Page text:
To kind of cap off the narrative of the first half-year or so of Eddie “Kid” Brown’s fistic career, in early June, I’ll note that even at that young age, “Kid” was already-community minded — in early June 1930, he was on the card for a fundraiser for the “Colored Hospital Fund.” The Weekly described the packed slate of benefit matches at a local community center gym as “a crop of exciting scraps … “ Also on the bill were local pugilists Joe Oliver and Young Harry Wills. (More than likely, the term “colored hospital” referred to the Flint-Goodridge Hospital, which for decades was operated by Dillard University as the primary medical-care center for segregated New Orleans’ African-American community.)
At this point, the online record (such as at BoxRec) of Eddie Brown’s career goes dormant for a spell, and I wasn’t able to fully dive into the period between mid-1930 to early 1932. However, it looks like many of Brown’s bouts between 1930-31 were held at the San Jacinto Club.
Downtown Gretna, 1943. The Westside Arena, where Kid Brown engaged in a few bouts in 1932, is located in the westbank city. (Photo from the Louisiana Sea Grant Digital Images Collection.)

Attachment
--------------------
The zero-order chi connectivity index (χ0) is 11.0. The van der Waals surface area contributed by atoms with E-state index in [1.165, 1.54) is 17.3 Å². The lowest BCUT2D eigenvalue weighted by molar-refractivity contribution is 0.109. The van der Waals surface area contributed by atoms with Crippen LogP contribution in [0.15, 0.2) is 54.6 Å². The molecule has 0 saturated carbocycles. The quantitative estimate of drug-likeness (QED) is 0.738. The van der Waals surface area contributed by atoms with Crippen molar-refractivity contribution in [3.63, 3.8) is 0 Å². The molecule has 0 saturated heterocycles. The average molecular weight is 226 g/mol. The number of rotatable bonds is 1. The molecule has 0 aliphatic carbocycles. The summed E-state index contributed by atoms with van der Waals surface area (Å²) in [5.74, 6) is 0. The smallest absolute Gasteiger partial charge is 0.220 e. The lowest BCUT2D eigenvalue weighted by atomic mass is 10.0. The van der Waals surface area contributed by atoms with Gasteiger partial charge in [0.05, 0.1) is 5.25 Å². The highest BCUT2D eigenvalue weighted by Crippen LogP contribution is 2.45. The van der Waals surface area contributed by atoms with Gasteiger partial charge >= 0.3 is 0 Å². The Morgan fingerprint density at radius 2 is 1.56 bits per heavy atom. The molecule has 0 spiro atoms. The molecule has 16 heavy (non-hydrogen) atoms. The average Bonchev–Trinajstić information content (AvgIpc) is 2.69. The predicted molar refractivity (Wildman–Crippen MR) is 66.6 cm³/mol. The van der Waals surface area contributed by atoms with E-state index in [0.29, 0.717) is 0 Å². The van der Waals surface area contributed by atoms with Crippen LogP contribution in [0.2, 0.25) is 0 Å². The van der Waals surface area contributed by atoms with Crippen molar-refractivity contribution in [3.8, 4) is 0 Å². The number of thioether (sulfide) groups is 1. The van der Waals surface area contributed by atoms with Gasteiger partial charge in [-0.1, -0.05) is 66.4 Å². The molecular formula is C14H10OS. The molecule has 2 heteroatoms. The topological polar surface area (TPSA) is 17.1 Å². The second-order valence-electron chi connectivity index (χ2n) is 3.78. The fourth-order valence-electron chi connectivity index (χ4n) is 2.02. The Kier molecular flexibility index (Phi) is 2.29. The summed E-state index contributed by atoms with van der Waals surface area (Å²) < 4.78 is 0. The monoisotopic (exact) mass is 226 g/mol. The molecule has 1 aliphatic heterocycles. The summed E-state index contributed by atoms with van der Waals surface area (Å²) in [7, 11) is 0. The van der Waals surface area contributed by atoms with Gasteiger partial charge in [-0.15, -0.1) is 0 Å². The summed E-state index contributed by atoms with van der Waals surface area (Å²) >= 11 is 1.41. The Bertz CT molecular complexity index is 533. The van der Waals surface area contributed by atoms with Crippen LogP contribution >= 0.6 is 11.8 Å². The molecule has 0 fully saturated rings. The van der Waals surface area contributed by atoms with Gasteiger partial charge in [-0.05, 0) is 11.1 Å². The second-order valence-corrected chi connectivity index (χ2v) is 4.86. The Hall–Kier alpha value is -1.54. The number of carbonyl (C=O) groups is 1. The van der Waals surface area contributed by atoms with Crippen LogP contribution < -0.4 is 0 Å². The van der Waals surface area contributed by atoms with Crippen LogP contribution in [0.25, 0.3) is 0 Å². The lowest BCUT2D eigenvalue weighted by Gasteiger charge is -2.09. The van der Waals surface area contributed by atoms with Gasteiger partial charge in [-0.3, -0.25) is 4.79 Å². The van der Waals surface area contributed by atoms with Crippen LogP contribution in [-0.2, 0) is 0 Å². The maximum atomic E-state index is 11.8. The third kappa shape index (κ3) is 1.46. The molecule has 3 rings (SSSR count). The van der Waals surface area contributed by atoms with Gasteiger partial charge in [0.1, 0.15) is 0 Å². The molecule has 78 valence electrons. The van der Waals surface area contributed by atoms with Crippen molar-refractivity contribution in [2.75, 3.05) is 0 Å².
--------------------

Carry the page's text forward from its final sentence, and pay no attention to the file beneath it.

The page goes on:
Now, January ’32 is when online lists of Brown’s fights pick back up. It’s also when the New Orleans daily newspaper once again generated coverage of Brown’s fights — of course, their reportage on Brown’s bouts, as well as of black boxing in general, was seriously lacking in detail and comprehensiveness — beginning with a long series of pugilistic encounters at Westside Arena.
The Westside Arena, briefly, was the premier venue for boxing and wrestling clashes on the westbank, which is the portion of greater New Orleans across the Mississippi River that today includes the Algiers section of the city of New Orleans, as well as a good chunk Jefferson Parish. Cities/towns like Gretna, Marrero and Westwego make up the westbank half of Jefferson Parish; the other section is back over the river, mainly in the city of Metairie, to the west of the city of New Orleans. (Numerous semi-pro and even pro teams African-American baseball clubs sprang up very early in the 20th century, and perhaps earlier, on the Westbank, most notably the Algiers Giants, one of highest-profile and successful Negro aggregations.)
At various points during the facility’s existence, promoters (usually either Lou Ovalasiti or Tony Tripani, more on those guys in the post-notes below) strove to assemble weekly, multi-bout cards of black fighters, including Eddie Brown, events that attracted enthusiastic, fairly decent-sized crowds at times. In all, BoxRec lists three of Eddie Brown’s fights taking place at the Westside Arena in early 1932, all of them ending in winning decisions for Brown.
That wraps up Part 2! Look for Part 3 after New Year’s! As always, many thanks for reading!